Craig and the Porn Star...
Spoiler alert: His extremely wide stance is proving to be quite useful.
The representation in books, magazines, photographs, films, and other media of scenes of sexual behavior that are erotic or lewd and are designed to arouse sexual interest.
Pornography is the depiction of sexual behavior that is intended to arouse sexual excitement in its audience. During the twentieth century, Americans debated whether pornographic material should be legally protected or banned. Those who believe pornography must be protected argue that the First Amendment to the U.S. Constitution guarantees freedom of expression, including sexual expression. Traditional opponents of pornography raise moral concerns, arguing that the First Amendment does not protect expression that corrupts people's behavior. Toward the end of the century, some feminists advocated suppressing pornography because it perpetuates gender stereotypes and promotes violence against women.
Pornography has been regulated by the legal standards that govern the concept of Obscenity, which refers to things society may consider disgusting, foul, or immoral, and may include material that is blasphemous. Pornography is limited to depictions of sexual behavior and may not be obscene.
The U.S. Supreme Court has established that obscenity is not protected by the First Amendment. The more troublesome question has been defining what is and is not obscene. In 1957, the U.S. Supreme Court, in roth v. united states, 354 U.S. 476, 77 S. Ct. 1304, 1 L. Ed. 2d 1498, stated that obscenity is "utterly without redeeming social importance" and therefore is not protected by the First Amendment. The Roth test for obscenity is "whether to the average person, applying contemporary community standards, the dominant theme of the material taken as a whole appeals to a prurient [lewd or lustful] interest." The Roth test proved difficult to use because every term in it eluded a conclusive definition.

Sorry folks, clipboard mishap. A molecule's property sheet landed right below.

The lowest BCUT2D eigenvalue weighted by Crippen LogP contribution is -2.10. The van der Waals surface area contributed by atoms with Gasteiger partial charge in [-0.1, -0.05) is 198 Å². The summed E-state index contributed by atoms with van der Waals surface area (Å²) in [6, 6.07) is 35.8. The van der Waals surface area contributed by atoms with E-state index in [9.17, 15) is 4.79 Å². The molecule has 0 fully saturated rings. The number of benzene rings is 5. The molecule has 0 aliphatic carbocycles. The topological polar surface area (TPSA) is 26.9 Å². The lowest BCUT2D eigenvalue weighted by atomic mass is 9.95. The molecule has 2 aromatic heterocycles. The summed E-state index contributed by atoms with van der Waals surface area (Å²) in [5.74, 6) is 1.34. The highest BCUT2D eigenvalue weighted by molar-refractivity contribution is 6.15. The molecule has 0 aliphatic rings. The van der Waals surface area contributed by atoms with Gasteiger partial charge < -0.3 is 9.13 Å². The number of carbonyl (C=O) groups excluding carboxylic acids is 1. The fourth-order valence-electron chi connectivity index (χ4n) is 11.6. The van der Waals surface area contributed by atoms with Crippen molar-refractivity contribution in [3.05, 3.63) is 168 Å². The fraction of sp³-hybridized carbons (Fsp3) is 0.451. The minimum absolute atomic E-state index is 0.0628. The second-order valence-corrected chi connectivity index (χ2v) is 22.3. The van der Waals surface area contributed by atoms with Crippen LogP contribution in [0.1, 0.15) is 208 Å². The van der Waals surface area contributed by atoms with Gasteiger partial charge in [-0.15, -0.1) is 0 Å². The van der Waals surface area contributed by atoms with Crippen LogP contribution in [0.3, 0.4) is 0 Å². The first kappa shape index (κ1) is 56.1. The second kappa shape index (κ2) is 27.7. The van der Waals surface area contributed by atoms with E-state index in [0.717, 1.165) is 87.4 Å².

The Supreme Court added requirements to the definition of obscenity in a 1966 case involving the English novel Memoirs of a Woman of Pleasure, more commonly known as Fanny Hill. In A Book Named "John Cleland's Memoirs of a Woman of Pleasure" v. Attorney General, 383 U.S. 413, 86 S. Ct. 975, 16 L. Ed. 2d 1, the Court concluded that to establish obscenity, the material must, aside from appealing to the prurient interest, be "utterly without redeeming social value" and "patently offensive because it affronts contemporary community standards relating to the description of sexual matters." The phrase "utterly without redeeming social value" allowed a loophole for pornographers.